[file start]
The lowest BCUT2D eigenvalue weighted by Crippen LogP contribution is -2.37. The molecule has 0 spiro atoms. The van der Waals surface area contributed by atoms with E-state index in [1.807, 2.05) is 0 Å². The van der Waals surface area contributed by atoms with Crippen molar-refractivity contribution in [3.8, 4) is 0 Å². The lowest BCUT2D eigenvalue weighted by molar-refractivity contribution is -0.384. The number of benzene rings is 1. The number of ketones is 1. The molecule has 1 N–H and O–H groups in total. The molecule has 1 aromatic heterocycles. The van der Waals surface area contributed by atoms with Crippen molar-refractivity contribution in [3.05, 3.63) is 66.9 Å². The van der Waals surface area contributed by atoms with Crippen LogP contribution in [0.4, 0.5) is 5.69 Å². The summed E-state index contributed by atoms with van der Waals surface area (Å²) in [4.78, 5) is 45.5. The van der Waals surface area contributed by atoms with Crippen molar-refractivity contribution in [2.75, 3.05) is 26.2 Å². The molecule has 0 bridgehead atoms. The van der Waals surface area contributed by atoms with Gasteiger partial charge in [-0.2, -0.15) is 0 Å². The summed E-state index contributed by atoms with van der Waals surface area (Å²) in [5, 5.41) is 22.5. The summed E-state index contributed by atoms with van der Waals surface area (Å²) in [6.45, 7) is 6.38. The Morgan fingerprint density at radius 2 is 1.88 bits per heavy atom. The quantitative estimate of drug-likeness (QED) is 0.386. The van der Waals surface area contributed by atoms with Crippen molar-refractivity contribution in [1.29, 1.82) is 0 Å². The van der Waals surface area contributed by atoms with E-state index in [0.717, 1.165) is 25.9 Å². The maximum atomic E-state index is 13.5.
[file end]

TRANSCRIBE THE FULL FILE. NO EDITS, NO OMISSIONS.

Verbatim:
The lowest BCUT2D eigenvalue weighted by Crippen LogP contribution is -2.37. The molecule has 0 spiro atoms. The van der Waals surface area contributed by atoms with E-state index in [1.807, 2.05) is 0 Å². The van der Waals surface area contributed by atoms with Crippen molar-refractivity contribution in [3.8, 4) is 0 Å². The lowest BCUT2D eigenvalue weighted by molar-refractivity contribution is -0.384. The number of benzene rings is 1. The number of ketones is 1. The molecule has 1 N–H and O–H groups in total. The molecule has 1 aromatic heterocycles. The van der Waals surface area contributed by atoms with Crippen molar-refractivity contribution in [3.05, 3.63) is 66.9 Å². The van der Waals surface area contributed by atoms with Crippen LogP contribution in [0.4, 0.5) is 5.69 Å². The summed E-state index contributed by atoms with van der Waals surface area (Å²) in [4.78, 5) is 45.5. The van der Waals surface area contributed by atoms with Crippen molar-refractivity contribution in [2.75, 3.05) is 26.2 Å². The molecule has 0 bridgehead atoms. The van der Waals surface area contributed by atoms with Gasteiger partial charge in [-0.2, -0.15) is 0 Å². The summed E-state index contributed by atoms with van der Waals surface area (Å²) in [5, 5.41) is 22.5. The summed E-state index contributed by atoms with van der Waals surface area (Å²) in [6.45, 7) is 6.38. The Morgan fingerprint density at radius 2 is 1.88 bits per heavy atom. The quantitative estimate of drug-likeness (QED) is 0.386. The van der Waals surface area contributed by atoms with Crippen molar-refractivity contribution in [1.29, 1.82) is 0 Å². The van der Waals surface area contributed by atoms with E-state index in [0.717, 1.165) is 25.9 Å². The maximum atomic E-state index is 13.5.